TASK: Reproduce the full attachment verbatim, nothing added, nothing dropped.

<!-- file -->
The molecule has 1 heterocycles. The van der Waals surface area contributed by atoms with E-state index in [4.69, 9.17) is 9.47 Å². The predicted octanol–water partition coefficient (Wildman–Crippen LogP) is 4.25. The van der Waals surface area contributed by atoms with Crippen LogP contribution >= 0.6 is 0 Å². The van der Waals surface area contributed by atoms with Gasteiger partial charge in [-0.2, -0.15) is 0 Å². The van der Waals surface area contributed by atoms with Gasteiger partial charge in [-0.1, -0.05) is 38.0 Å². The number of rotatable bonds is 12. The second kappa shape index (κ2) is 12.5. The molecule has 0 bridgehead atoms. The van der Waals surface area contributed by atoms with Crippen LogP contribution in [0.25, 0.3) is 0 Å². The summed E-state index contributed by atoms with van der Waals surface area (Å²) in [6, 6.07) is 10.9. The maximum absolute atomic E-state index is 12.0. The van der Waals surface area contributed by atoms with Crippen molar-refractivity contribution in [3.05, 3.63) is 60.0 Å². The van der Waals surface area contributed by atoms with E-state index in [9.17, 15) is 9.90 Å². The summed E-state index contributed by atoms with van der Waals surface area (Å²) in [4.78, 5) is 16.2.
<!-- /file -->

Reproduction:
The molecule has 1 heterocycles. The van der Waals surface area contributed by atoms with E-state index in [4.69, 9.17) is 9.47 Å². The predicted octanol–water partition coefficient (Wildman–Crippen LogP) is 4.25. The van der Waals surface area contributed by atoms with Crippen LogP contribution >= 0.6 is 0 Å². The van der Waals surface area contributed by atoms with Gasteiger partial charge in [-0.2, -0.15) is 0 Å². The van der Waals surface area contributed by atoms with Gasteiger partial charge in [-0.1, -0.05) is 38.0 Å². The number of rotatable bonds is 12. The second kappa shape index (κ2) is 12.5. The molecule has 0 bridgehead atoms. The van der Waals surface area contributed by atoms with Crippen LogP contribution in [0.25, 0.3) is 0 Å². The summed E-state index contributed by atoms with van der Waals surface area (Å²) in [6, 6.07) is 10.9. The maximum absolute atomic E-state index is 12.0. The van der Waals surface area contributed by atoms with Crippen molar-refractivity contribution in [3.05, 3.63) is 60.0 Å². The van der Waals surface area contributed by atoms with E-state index in [9.17, 15) is 9.90 Å². The summed E-state index contributed by atoms with van der Waals surface area (Å²) in [4.78, 5) is 16.2.